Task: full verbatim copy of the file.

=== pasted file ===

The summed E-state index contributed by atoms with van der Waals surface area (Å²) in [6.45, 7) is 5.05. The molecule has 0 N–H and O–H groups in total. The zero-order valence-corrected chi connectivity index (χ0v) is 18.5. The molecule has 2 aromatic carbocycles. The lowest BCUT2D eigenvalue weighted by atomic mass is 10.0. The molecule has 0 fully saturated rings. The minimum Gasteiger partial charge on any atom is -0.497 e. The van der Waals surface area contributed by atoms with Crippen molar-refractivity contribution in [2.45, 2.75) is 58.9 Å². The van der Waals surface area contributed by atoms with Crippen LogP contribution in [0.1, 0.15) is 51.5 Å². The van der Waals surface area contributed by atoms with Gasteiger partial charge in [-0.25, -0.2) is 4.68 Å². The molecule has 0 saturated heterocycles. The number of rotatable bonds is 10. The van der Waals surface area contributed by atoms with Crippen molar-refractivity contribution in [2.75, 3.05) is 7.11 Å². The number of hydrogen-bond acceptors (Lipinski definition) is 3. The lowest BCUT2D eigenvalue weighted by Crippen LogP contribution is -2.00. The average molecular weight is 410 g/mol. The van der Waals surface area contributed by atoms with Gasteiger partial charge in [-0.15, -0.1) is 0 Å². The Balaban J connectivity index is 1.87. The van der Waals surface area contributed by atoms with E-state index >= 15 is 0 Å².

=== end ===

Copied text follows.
The summed E-state index contributed by atoms with van der Waals surface area (Å²) in [6.45, 7) is 5.05. The molecule has 0 N–H and O–H groups in total. The zero-order valence-corrected chi connectivity index (χ0v) is 18.5. The molecule has 2 aromatic carbocycles. The lowest BCUT2D eigenvalue weighted by atomic mass is 10.0. The molecule has 0 fully saturated rings. The minimum Gasteiger partial charge on any atom is -0.497 e. The van der Waals surface area contributed by atoms with Crippen molar-refractivity contribution in [2.45, 2.75) is 58.9 Å². The van der Waals surface area contributed by atoms with Crippen LogP contribution in [0.1, 0.15) is 51.5 Å². The van der Waals surface area contributed by atoms with Gasteiger partial charge in [-0.25, -0.2) is 4.68 Å². The molecule has 0 saturated heterocycles. The number of rotatable bonds is 10. The van der Waals surface area contributed by atoms with Crippen molar-refractivity contribution in [2.75, 3.05) is 7.11 Å². The number of hydrogen-bond acceptors (Lipinski definition) is 3. The lowest BCUT2D eigenvalue weighted by Crippen LogP contribution is -2.00. The average molecular weight is 410 g/mol. The van der Waals surface area contributed by atoms with Gasteiger partial charge in [-0.15, -0.1) is 0 Å². The Balaban J connectivity index is 1.87. The van der Waals surface area contributed by atoms with E-state index >= 15 is 0 Å².